Why reputation matters in brand activism 

Researchers test how the success of controversial and non-controversial activism is influenced by the reputation of the brand delivering it.

Photo by Josh Redd on Unsplash

Purpose advertising and the credibility gap: How consumers respond to established versus emergent brand activist messaging 

By Tyler Milfeld and Eric Haley. First published in the Journal of Advertising Research*.

Give it to me in one sentence.

Brands must establish a reputation for fighting the good fight before most people will buy their brand activism.

Give me a little more detail.

The researchers set out to learn three things. First, whether putting out ads with activist messages influences people’s perceptions of a brand’s credibility. Second, whether brands with a reputation for activism are viewed as more credible when they tackle divisive issues in their marketing. And third, whether credibility influences purchase intent.

In one study, the researchers split participants into four groups and showed each of them a different ad — either an ad about policing by Nike or by Asics, or an ad about inspiring athletes by the same brands. Participants were then shown a list of brands and were asked to rate each brand’s credibility as an activist, their attitudes towards each brand and their purchase intent for each brand.

Study two followed the same procedure, except this time participants were only shown contentious ads from ice cream brands. The ads focused on immigration and were delivered either by Ben & Jerry’s, (established activists), or Breyers, (non-established activists). The researchers also tested the level of knowledge each respondent had around the issue of immigration.

In the final study, the researchers replicated study one but added the question about issue knowledge.

The results of the studies showed that in general people rated brands’ credibility higher after looking at an ad that did not address a contentious issue. However, the established activist brands were more likely to be seen as credible when they used their advertising to take a stand compared with brands that had no such reputation. Having controlled for any pre-existing brand favourability and purchase intent, the increased credibility for Nike and Ben & Jerry’s consistently led to better brand perceptions and higher purchase intent.

Both studies two and three showed that the non-established activist brand encountered a disproportionate amount of negative responses towards its contentious messaging when shown to individuals with developed knowledge of the issue. Knowledgeable individuals drove the credibility gap between established and non-established activism brands. Researchers theorised this may be due to these individuals recognising the brands’ lack of history engaging with the topic, which created an ‘expectancy violation’.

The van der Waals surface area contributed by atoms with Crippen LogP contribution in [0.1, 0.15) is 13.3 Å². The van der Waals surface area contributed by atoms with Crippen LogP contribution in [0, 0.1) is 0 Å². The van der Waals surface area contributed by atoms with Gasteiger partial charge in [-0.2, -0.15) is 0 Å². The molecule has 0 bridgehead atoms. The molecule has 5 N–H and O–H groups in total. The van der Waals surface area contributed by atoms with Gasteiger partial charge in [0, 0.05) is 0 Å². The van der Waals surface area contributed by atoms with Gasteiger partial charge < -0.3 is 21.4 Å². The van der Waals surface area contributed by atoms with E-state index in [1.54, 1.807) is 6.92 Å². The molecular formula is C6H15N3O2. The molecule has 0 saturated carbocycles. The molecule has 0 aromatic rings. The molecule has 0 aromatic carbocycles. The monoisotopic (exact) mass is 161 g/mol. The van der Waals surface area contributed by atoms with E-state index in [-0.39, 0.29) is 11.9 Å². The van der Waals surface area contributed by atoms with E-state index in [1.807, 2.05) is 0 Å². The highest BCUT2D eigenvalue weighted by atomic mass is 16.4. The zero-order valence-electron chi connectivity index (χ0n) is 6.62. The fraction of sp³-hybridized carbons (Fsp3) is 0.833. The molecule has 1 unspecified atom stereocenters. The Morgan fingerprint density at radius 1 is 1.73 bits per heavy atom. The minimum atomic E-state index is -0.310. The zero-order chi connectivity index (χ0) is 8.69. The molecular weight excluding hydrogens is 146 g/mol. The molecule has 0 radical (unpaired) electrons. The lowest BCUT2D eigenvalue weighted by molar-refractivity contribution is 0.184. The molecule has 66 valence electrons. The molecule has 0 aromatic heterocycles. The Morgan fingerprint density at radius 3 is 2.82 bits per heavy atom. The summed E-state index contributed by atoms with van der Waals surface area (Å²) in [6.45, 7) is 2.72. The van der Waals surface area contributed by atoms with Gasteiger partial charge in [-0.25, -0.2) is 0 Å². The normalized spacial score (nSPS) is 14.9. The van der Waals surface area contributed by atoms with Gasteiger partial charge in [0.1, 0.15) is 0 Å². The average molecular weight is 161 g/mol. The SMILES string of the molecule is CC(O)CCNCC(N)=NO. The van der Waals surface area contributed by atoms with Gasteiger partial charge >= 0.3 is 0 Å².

Why is this interesting?

It shows there is no universally ‘perfect’ stance for brands to take over contentious issues. Marketers can’t expect a message to have the same impact irrespective of which brand delivers it.

For the best results, a brand’s reputation should determine which social issues marketers choose to address. Even then, those with an established reputation for activism are not immune to negative returns on contentious issues. As a general rule, if brands are only looking for short-term returns when running social purpose advertising they are better off staying clear of contentious issues.

Any weaknesses?

The researchers only looked at four brands within two categories, which is not a lot. And while the results were consistent for both brand categories, there was still room for the influence of other characteristics to creep in. For example, both Nike and Ben & Jerry’s are market leaders, as well as seasoned activist brands.

Additionally, viewing conditions for the ads were unrealistic. Ads are rarely seen in isolation and our evaluation of a brand is rarely triggered immediately after we see an ad. In reality, memory of the ads and their impact on brand perceptions will dwindle over time. Because there was no sufficient delay following exposure to the ads before testing, it’s difficult to tell whether the impacts on brands would hold in the long-term.

Where can I find the whole report?

Here, and it’s free.

*The Journal of Advertising Research is published by WARC, a sister publication to Contagious.

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